Saturday 7 January 2017

REVIEW: The Long Earth


Everyone loves Sir Terry. I love Sir Terry. I love the books & have great respect for the man. This review is simply my opinion of the success of this particular collaboration. I'll be 1st in line for the next T.P book and I'd even give T.P + S.B another go. 

From the slew of 4 & 5* reviews already on show I may be out on a limb on this one - so don't listen to me - give it a try.


Collaboration. It’s a word with an unfortunate aftertaste. Collaborators get a bad rap. Sir Terry Pratchett’s collaborations with other notable authors have been limited. In 1990 we saw Good Omens, produced with Neil Gaiman. On the crest of that success Pratchett found another partner in Larry Niven but this effort floundered with Niven producing Rainbow Mars in 1999 as a solo work built upon some of their shared ideas. And now 2012 sees The Long Earth, a collaboration with Stephen Baxter. The accompanying promotion contains a photo of the two grandees locked in combat before a laden bookshelf. A certain degree of dynamic tension does help in collaborative writing, too little and you get compromise writing, too much and it’s never going to get finished. I think here both men were pulling punches and the pages could have benefited from a good blooding!

Collaborations can be port and stilton good, or marmite and custard bad. I suspect it’s impossible for two fine writers like Baxter and Pratchett to serve up anything wholly unpalatable, but the Long Earth feels long, although it is short, and is decidedly blah. Think porridge.

The Long Earth is science fiction. In science fiction the IDEA tends to overshadow the characters and even the story. Here the IDEA has flattened both. Glimpses of story and character may be seen poking out from the margins of the IDEA, vital juices pooling. You can’t see much but you can see enough to know you don’t need an ambulance.

The Terry Pratchett of Discworld fame has not shown up to this party. There’s rarely a smile in The Long Earth, and never a laugh. The idea explored is that Earth sits in one of an infinity of parallel universes and that these become opened up to humanity such that pretty much everyone can step through them like moving from one card to the next in a deck of cards. We get to hear a lot about the impact this has on humanity, both social and economic. Sometimes we hear this from characters who pop up and are not heard of again, giving the book a disjointed feel. Of the hundreds of thousands of Earths open to Joe Public almost all are Earth as it would have been without us. A lot of time is spent detailing minor evolutionary variations in the flora and fauna, to the point where you just don’t care about one more slightly smaller elephant or slightly uglier crocodile. A lot of time is spent hopping from one forest world to the next. It’s an idea that is interesting in a paragraph but becomes increasingly dull over 300 pages.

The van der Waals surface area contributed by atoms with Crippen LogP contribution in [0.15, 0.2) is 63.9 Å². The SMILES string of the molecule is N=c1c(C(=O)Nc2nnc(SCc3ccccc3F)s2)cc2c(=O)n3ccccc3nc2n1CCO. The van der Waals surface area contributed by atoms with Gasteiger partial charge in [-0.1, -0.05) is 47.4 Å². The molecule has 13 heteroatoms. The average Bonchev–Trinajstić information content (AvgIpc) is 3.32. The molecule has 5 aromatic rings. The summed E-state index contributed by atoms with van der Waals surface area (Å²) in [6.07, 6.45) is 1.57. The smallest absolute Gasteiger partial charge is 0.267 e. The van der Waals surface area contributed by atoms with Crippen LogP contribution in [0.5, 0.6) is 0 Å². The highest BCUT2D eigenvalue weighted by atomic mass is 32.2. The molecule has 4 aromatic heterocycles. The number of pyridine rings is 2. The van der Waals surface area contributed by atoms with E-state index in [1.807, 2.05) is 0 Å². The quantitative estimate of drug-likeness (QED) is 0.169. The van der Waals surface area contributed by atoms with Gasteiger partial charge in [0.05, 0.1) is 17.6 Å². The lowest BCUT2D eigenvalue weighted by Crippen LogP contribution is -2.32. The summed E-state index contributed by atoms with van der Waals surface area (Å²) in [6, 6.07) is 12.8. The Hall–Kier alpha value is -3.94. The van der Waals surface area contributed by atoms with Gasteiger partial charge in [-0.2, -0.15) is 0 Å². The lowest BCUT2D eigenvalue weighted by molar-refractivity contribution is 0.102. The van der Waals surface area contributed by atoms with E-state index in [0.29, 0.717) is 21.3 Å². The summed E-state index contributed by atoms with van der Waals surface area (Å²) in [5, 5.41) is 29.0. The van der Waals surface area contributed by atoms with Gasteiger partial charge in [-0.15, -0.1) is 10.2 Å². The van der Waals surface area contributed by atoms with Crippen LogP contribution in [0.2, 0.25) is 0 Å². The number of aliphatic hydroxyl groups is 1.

The writing, line by line, is fine. It lacks trade-mark Pratchett sharpness but it does the job. The story arching over chapters is . . . not gripping. There’s essentially no tension in it. Our heroes (a young man who is very good at moving through the worlds, and an artificial intelligence named Lobsang) are exploring, they don’t have any clear goals stated, nothing is after them, they have no serious problems, they don’t appear worried or even to care that much, and thus as a reader one tends to a similar disposition.

The book ends with a bang, but it’s a rather ineffectual one that is, like the bulk of the book, hard to care about. I’m a fan of Sir Terry’s work and I applaud his willingness to experiment with new styles and new writing partners. I hope he keeps doing it. I cannot though, hand on heart say I enjoyed this book. Not even a little.  

Edit: RIP Sir Terry - you left us many great books to remember you by.

You can go and 'like' my review on goodreads, if you like.

1 comment:

  1. An AI named Lobsang? Interesting. In a couple of the Discworld books there is a character who is a Monk of Time, (or is it, of Traversing Time?) Thief of Time is the one that comes to mind. I've had The Long Earth on my shelf (unread) for a while. I loved his collaboration w/ Gaiman, but I cant (yet) bring myself to read this one.